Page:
[Squeak-e] Re: Comments on Lex's "Object as Capabilities in Squeak"
Mark S. Miller
markm at caplet.com
Sat Feb 1 23:48:28 CET 2003
Answering out of order.
At 12:26 AM 1/31/2003 Friday, Lex Spoon wrote:
>Your notion of 4 levels of effort is a great basis of discussion. In
>fact, I believe Islands works at level 4, though it is more awkward for
>such thigns than E. I'll attach my solution to the little-money problem
>at the end of the message. Still, as you guessed, the goal of the
>project was more for level 1 or maybe level 2 (eg, retracting sound
>access from annoying squeaklets), with hopes of making a basis for level
As I count it, everyone would like to reach for level 4. So let's proceed
with that as a shared goal, being willing to pay the incompatibility price
along the way, so that we can see how big that price is at the end of the
day, and how we feel about it.
>There is a big engineering effort to get away from dynamic binding of
>class names yet still have limited access to classes. Happily, though,
>the independent modules efforts for Squeak seem to be solving this exact
>issue along with their other goals.
Where can I read about this?
>The more general dynamic global variables are annoying, but the one case
>of World is hard to do away with in Squeak. World refers to the current
>morphic rendering unit. Currently it is an entire desktop, though in a
>Squeaklet it would be more like one page or one subwindow.
This demonstrates already that it was a mistake to make it global -- it
needs to be bound to a different object when it appears in a Squeaklet.
>Plus, there is a tricky
>*conceptual* issue with getting rid of the variable. It's just really
>convenient to have the world floating in the ether, and it would suck if
>Squeak code became significantly harder to write.
I think the real problem is that Squeak currently has a very rigid notion of
lexically nested levels of instantiation:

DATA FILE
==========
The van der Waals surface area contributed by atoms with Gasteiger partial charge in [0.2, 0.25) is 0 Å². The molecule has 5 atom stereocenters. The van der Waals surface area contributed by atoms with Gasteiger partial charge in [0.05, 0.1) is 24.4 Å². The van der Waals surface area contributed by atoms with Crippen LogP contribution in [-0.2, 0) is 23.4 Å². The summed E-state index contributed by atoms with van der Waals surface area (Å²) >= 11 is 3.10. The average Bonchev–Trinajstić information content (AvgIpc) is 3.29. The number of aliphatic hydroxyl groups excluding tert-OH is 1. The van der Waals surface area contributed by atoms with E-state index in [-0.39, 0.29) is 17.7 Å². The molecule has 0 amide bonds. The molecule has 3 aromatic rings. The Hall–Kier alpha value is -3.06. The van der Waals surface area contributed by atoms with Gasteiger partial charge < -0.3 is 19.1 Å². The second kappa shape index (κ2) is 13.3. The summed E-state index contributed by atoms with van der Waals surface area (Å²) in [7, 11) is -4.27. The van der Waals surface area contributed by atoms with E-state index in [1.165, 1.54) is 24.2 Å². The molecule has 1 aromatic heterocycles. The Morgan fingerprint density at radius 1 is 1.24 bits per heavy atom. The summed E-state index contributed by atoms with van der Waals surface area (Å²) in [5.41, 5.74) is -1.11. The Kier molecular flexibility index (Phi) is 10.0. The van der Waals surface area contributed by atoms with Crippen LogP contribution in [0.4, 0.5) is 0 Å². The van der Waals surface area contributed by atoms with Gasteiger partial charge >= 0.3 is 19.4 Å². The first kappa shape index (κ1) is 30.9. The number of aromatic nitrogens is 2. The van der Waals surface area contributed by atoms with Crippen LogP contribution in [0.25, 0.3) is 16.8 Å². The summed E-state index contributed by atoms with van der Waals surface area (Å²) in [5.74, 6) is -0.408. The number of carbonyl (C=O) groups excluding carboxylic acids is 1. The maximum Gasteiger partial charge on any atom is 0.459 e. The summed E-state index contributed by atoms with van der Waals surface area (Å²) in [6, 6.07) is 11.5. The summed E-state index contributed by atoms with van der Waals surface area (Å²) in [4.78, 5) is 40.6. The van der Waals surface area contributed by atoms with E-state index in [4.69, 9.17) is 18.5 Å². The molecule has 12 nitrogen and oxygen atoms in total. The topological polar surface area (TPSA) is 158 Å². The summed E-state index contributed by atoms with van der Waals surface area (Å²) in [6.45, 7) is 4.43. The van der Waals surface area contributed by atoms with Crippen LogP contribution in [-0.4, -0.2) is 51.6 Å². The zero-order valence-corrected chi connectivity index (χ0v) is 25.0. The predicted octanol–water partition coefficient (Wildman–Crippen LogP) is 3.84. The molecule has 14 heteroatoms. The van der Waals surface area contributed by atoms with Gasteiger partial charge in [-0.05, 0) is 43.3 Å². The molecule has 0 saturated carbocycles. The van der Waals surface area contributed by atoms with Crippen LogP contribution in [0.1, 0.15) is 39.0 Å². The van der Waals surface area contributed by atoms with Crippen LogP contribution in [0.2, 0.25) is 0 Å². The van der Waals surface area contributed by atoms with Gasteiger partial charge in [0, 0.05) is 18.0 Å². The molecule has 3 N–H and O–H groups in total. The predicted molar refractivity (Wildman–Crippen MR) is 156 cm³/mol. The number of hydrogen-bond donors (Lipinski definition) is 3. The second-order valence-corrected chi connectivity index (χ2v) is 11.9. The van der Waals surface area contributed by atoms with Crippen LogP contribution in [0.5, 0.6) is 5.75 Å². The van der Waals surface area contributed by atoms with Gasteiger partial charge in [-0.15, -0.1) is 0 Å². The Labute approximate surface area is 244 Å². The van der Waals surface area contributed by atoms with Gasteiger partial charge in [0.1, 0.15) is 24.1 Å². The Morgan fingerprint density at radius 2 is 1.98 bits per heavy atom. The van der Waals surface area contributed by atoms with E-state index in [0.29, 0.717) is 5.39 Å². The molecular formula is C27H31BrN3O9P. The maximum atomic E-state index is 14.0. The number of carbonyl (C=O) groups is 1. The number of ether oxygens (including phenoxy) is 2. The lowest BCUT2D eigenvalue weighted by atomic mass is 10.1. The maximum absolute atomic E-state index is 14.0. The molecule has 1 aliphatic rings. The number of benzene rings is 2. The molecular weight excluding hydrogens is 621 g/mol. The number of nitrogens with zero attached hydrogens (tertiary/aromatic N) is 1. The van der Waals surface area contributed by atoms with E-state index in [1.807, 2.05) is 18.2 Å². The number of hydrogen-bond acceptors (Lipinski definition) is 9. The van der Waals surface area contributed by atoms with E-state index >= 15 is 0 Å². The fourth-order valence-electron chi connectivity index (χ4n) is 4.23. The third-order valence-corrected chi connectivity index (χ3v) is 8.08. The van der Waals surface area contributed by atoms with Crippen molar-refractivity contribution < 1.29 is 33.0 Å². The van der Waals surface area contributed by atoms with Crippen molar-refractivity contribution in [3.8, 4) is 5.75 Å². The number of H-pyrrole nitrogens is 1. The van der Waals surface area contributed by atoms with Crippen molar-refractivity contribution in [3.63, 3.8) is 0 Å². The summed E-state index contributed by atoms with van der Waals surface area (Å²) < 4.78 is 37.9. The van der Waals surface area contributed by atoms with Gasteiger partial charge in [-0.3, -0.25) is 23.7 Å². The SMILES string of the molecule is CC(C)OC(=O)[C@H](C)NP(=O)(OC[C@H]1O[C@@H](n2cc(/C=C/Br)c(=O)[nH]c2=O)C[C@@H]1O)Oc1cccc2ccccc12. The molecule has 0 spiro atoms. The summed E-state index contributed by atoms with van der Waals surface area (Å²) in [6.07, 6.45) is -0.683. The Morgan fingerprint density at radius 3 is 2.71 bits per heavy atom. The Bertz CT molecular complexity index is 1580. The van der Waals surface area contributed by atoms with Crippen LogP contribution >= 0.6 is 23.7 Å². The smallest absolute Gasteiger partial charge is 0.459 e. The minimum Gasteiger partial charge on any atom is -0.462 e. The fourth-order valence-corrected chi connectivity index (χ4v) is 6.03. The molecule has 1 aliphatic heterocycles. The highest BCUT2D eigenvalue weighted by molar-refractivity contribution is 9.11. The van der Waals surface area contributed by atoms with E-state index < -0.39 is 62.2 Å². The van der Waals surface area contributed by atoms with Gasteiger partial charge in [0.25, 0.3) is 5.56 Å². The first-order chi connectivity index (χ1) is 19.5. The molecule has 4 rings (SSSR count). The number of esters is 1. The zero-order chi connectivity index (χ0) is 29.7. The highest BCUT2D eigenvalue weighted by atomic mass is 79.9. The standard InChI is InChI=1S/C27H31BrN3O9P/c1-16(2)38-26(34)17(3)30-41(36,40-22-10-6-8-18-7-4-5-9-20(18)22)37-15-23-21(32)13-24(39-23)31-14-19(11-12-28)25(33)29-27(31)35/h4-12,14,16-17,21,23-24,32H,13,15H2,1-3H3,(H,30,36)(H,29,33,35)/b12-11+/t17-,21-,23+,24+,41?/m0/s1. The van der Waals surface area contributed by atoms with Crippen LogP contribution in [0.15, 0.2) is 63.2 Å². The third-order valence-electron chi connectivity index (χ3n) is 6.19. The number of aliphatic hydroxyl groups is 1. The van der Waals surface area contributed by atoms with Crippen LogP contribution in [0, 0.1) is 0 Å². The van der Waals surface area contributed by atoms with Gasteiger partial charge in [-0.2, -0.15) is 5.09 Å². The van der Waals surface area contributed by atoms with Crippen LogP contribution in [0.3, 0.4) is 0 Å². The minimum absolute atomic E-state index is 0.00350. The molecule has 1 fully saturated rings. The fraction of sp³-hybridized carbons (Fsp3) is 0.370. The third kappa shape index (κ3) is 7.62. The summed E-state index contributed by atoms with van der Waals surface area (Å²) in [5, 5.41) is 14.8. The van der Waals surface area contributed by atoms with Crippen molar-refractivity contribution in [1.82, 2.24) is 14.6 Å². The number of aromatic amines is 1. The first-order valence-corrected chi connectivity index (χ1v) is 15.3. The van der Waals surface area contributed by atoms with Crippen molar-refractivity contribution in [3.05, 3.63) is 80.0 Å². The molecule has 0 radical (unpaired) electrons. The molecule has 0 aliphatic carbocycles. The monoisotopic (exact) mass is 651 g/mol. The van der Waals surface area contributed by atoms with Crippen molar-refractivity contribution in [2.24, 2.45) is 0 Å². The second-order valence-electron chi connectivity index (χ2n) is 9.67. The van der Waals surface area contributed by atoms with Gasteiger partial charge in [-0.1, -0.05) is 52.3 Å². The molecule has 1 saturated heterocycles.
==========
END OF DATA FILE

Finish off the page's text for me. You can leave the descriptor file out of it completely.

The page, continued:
Method (activation frame)
At the bottom of the hierarchy, one can add more levels freely. What is
needed to address many of the problems that are coming up is the ability to
add more levels between Global and Class/Factory. I suspect "World" should
appear in one of these.
The Java ClassLoader mechanism adds exactly one additional level, which
postpones the pain but doesn't cure the disease. Let's call this the "loader
E and W7 have arbitrary and uniform lexical nesting to whatever depth or
height is desired.
What would it mean for Squeak-E if a full class definition could appear in a
method, just as a block-closure definition does now? Hell, even Java does
proper lexically nested class definitions. Imagine perhaps a
single-class-browser embedded in the method text, making the method editor
pane into a compound document editor.
>Code uses World all over the place: there are 98 direct accesses to the
>variable, and 119 senders of #currentWorld.
How do I make such queries in my image?
>On another topic, you say that level-1 success, where you have
>completely isolated applets, is useless. That is not actually true in
>Squeak. The most important goal of Squeak is to allow a new way of
>composing electronic documents. Level-1 success means Squeak documents
>can be exchanged safely, which is a huge step forward for Squeak.
"Useless" was harsh. Applets are certainly useless compared to their
billing. But for interactive diagrams in documents, they should be great.
I've been puzzled that there are so few even of these.
>Then, instead of writing
>> x := ObjectInspector instVatOf: obj at: i
>> you'd write:
>> x := (ObjectInspector new: obj) at: i
Oops, my second line should have said "instVarAt:" rather than "at:".
>I believe this is implemented. However, the instance methods just call
>the class methods. :) I guess you'd actually want to use something
>other than this exact message sequence to *create* an ObjectInspector
>instance, though, in order to defeat using "myObjectInspector class" to
>create arbitrary new ObjectInspectors.
Yes. Which brings up the question, should Squeak-E objects respond to #class
at all? #class is a query about an object's implementation, which is none of
its client's business. In E, objects instead respond to __getAllegedType,